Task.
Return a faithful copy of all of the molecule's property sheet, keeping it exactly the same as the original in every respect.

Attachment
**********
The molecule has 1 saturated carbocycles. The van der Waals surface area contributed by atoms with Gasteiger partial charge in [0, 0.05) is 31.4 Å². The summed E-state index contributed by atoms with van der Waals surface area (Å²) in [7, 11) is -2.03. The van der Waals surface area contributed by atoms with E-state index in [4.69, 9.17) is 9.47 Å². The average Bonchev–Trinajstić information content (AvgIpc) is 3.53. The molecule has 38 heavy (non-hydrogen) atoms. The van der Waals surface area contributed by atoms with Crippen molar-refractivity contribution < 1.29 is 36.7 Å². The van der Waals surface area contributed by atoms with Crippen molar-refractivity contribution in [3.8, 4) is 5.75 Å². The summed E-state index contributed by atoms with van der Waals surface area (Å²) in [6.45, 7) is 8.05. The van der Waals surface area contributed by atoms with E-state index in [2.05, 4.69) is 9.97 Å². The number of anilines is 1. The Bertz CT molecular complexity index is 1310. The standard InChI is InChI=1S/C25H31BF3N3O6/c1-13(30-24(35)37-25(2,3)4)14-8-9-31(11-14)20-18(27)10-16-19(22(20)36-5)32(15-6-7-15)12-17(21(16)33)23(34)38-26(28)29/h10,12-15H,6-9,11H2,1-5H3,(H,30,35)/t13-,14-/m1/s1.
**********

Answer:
The molecule has 1 saturated carbocycles. The van der Waals surface area contributed by atoms with Gasteiger partial charge in [0, 0.05) is 31.4 Å². The summed E-state index contributed by atoms with van der Waals surface area (Å²) in [7, 11) is -2.03. The van der Waals surface area contributed by atoms with E-state index in [4.69, 9.17) is 9.47 Å². The average Bonchev–Trinajstić information content (AvgIpc) is 3.53. The molecule has 38 heavy (non-hydrogen) atoms. The van der Waals surface area contributed by atoms with Crippen molar-refractivity contribution < 1.29 is 36.7 Å². The van der Waals surface area contributed by atoms with Crippen molar-refractivity contribution in [3.8, 4) is 5.75 Å². The summed E-state index contributed by atoms with van der Waals surface area (Å²) in [6.45, 7) is 8.05. The van der Waals surface area contributed by atoms with E-state index in [2.05, 4.69) is 9.97 Å². The number of anilines is 1. The Bertz CT molecular complexity index is 1310. The standard InChI is InChI=1S/C25H31BF3N3O6/c1-13(30-24(35)37-25(2,3)4)14-8-9-31(11-14)20-18(27)10-16-19(22(20)36-5)32(15-6-7-15)12-17(21(16)33)23(34)38-26(28)29/h10,12-15H,6-9,11H2,1-5H3,(H,30,35)/t13-,14-/m1/s1.